“Women need details…but only when they are ready for them. Don’t over-explain things in the beginning, but be ready to explain things in much more detail that you ever imagined necessary when she asks for it. But, she won’t ask for the details if she thinks you are a dick.”
In 1996, an amateur archaeologist found a single upper arm bone sticking out of the steep riverbank — the first clue that the Tollense Valley, about 120 kilometers north of Berlin, concealed a gruesome secret. A flint arrowhead was firmly embedded in one end of the bone, prompting archaeologists to dig a small test excavation that yielded more bones, a bashed-in skull, and a 73-centimeter club resembling a baseball bat. The artifacts all were radiocarbon-dated to about 1250 B.C.E., suggesting they stemmed from a single episode during Europe’s Bronze Age.
Now, after a series of excavations between 2009 and 2015, researchers have begun to understand the battle and its startling implications for Bronze Age society. Along a 3-kilometer stretch of the Tollense River, archaeologists from the Mecklenburg-Vorpommern Department of Historic Preservation (MVDHP) and the University of Greifswald (UG) have unearthed wooden clubs, bronze spearheads, and flint and bronze arrowheads. They have also found bones in extraordinary numbers: the remains of at least five horses and more than 100 men. Bones from hundreds more may remain unexcavated, and thousands of others may have fought but survived.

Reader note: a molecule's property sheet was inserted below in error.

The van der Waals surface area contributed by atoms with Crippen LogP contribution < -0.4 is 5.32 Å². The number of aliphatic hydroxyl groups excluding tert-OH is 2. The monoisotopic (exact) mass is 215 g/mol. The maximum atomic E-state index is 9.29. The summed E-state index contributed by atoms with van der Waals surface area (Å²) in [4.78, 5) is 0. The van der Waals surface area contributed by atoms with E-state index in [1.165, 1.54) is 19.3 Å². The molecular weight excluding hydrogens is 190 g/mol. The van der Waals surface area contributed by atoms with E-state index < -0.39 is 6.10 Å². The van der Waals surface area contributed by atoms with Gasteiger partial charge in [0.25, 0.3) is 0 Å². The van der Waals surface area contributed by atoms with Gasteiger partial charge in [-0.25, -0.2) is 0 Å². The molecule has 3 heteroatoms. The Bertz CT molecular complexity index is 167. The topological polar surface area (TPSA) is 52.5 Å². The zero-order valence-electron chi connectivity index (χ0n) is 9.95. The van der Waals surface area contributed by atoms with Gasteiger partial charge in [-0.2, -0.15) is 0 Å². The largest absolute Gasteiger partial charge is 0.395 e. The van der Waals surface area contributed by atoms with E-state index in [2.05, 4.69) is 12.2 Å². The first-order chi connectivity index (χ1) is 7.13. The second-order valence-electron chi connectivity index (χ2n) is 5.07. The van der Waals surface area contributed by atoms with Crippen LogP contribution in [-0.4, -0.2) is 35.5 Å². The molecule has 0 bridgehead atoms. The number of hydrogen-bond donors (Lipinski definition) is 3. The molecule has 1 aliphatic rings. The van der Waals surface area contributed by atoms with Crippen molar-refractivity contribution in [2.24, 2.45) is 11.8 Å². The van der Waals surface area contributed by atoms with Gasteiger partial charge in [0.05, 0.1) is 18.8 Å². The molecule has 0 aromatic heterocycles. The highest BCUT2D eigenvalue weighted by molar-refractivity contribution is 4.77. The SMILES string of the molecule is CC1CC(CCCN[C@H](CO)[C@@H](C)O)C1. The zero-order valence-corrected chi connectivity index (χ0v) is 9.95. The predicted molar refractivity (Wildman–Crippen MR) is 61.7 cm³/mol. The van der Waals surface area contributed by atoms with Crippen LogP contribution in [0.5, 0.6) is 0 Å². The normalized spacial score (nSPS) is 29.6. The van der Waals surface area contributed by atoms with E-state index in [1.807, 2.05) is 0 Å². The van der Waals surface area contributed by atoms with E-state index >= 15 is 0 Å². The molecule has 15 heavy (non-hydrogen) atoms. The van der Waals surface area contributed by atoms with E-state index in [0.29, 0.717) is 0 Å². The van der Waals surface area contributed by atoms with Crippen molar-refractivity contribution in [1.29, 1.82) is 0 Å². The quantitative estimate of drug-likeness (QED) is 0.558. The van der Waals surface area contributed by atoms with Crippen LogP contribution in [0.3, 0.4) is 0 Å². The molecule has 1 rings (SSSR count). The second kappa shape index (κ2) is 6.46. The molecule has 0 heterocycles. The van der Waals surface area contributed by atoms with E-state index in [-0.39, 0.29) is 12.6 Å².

“If our hypothesis is correct that all of the finds belong to the same event, we’re dealing with a conflict of a scale hitherto completely unknown north of the Alps,” says dig co-director Thomas Terberger, an archaeologist at the Lower Saxony State Service for Cultural Heritage in Hannover. “There’s nothing to compare it to.” It may even be the earliest direct evidence — with weapons and warriors together — of a battle this size anywhere in the ancient world.
The 10,000 bones in this room — what’s left of Tollense’s losers — changed all that. They were found in dense caches: In one spot, 1478 bones, among them 20 skulls, were packed into an area of just 12 square meters. Archaeologists think the bodies landed or were dumped in shallow ponds, where the motion of the water mixed up bones from different individuals. By counting specific, singular bones — skulls and femurs, for example — UG forensic anthropologists Ute Brinker and Annemarie Schramm identified a minimum of 130 individuals, almost all of them men, most between the ages of 20 and 30.